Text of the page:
Experience tells us children become easily burdened by parental financial and relationship problems. Likewise, playing the best friend means it is more difficult to correct or make decisions that are displeasing to your child.
As a parent you will say no to your child and you will make her angry. While it’s hard to say no, it’s even more difficult to say no to your best friend.
One day your relationship may develop along the lines of friendship, but during adolescence it is better to be comfortable—as comfortable as you can be—not being the friend. Your child will be better served if you are authoritative instead.
An authoritative parent is one who is warm and caring, but is also highly structured. Authoritative parents have rules and high expectations for their children.
An episode from Grey’s Anatomy helped me see the big picture. Physician Addison Montgomery has a pregnant patient who demands to have a non-surgical birthing. After practicing ‘natural’ childbirth, the patient refuses to accept anything else. She believes doctors push too early to perform C-sections, and she will not agree to the procedure Dr. Montgomery feels is necessary.
Because a past trauma has made her question her own decisions, Dr. Montgomery acts more like an indulgent parent than an experienced and authoritative physician. Under the onslaught of her patient’s tempestuous demands, Dr. Montgomery abandons the position she knows to be necessary.
Another doctor helps Montgomery to realize her responsibility is to be the competent, knowledgeable physician she is, not a woman vying for first place in a Miss Congeniality contest.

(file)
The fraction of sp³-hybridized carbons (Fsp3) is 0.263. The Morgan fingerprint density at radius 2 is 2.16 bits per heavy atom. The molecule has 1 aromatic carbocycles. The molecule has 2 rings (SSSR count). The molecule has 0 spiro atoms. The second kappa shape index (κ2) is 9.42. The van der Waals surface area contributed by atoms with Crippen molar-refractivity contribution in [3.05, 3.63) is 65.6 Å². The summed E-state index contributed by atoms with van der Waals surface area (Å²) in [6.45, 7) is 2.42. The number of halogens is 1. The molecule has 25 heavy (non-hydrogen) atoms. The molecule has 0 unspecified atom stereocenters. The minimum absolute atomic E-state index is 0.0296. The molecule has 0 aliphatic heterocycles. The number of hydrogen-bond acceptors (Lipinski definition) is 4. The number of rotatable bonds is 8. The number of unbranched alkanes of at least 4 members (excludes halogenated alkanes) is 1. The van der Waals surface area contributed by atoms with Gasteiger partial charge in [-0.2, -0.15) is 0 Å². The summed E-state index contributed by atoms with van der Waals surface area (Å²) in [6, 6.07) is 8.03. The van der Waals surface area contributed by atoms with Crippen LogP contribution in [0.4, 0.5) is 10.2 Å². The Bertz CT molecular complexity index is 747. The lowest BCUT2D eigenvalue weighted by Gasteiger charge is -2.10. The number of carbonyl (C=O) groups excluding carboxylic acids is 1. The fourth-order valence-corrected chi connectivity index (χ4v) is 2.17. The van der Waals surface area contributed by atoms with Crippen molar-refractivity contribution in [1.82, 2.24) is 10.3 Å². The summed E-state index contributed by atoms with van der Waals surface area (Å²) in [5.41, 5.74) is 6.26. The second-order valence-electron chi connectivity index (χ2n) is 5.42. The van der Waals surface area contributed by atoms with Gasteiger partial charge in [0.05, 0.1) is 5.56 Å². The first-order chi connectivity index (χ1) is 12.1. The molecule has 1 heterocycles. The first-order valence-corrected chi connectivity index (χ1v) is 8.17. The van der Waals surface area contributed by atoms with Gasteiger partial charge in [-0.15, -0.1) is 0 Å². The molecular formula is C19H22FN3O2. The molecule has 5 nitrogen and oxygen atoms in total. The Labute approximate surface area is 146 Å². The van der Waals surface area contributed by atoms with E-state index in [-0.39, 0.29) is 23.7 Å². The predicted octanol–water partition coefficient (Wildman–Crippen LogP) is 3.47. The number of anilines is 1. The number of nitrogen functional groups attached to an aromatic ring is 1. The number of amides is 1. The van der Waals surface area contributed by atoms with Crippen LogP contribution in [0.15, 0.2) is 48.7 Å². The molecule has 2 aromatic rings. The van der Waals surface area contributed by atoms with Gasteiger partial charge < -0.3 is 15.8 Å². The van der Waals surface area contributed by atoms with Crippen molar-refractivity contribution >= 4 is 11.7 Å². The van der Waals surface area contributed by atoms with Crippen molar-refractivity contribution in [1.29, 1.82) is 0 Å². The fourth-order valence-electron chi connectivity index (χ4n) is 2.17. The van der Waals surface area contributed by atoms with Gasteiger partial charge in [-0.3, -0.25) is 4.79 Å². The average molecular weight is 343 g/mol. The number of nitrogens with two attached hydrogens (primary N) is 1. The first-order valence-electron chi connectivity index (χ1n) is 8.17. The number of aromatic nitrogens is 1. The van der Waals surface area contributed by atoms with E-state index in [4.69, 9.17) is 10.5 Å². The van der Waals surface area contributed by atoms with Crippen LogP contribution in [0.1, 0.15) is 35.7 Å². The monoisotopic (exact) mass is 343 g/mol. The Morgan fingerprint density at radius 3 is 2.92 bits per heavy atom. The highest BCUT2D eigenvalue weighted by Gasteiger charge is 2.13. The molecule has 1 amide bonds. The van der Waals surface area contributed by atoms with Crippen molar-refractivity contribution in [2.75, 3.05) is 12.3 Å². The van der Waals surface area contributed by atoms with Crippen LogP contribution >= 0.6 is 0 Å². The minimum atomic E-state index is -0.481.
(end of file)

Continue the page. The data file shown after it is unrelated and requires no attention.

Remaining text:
Dr. Montgomery returns to the pregnant woman’s room. She has to order the patient to shut up to get her to listen. “I have to make a decision that will save your life,” the doctor says. “It’s important and I’m the one who has to make it. Not you. Not now. Discussion closed.”
Only when the doctor is sure of her own position can the patient who is desperate for another outcome respect the doctor’s authority.
Our goal as parents is to be our powerful selves and to evaluate what’s before us. When we make a decision in the best interest of our children, we must hold our ground and say, “Not you. Not now. Discussion closed.”
One mother who listened to a stranger desperately trying to reason with a howling toddler finally remarked to a friend, “That kid and the rest of us will all feel a lot better if Daddy just says no. There’s a reason parents are made bigger than the kids.” I believe it is important to talk and explain your decisions if the child is old enough to understand, but there are also times when it’s necessary to be authoritative, to be more like Dr. Montgomery.
Author Cheryl Dellasega reminds us, “Holding fast to our standards and allowing our children to hate us, on occasion, is mature and responsible, and provides the opportunity to stay firm in our loving, despite the wrath of our progeny.
What better way for a child to learn that a human can dislike or censor another’s behavior while maintaining affection for that person? Could this be the true test of a loving parent: to love a kid—and herself—enough to be, temporarily, despised by that child?”
As children mature, they will have different best friends. Parents provide them with boundaries they need to grow and learn.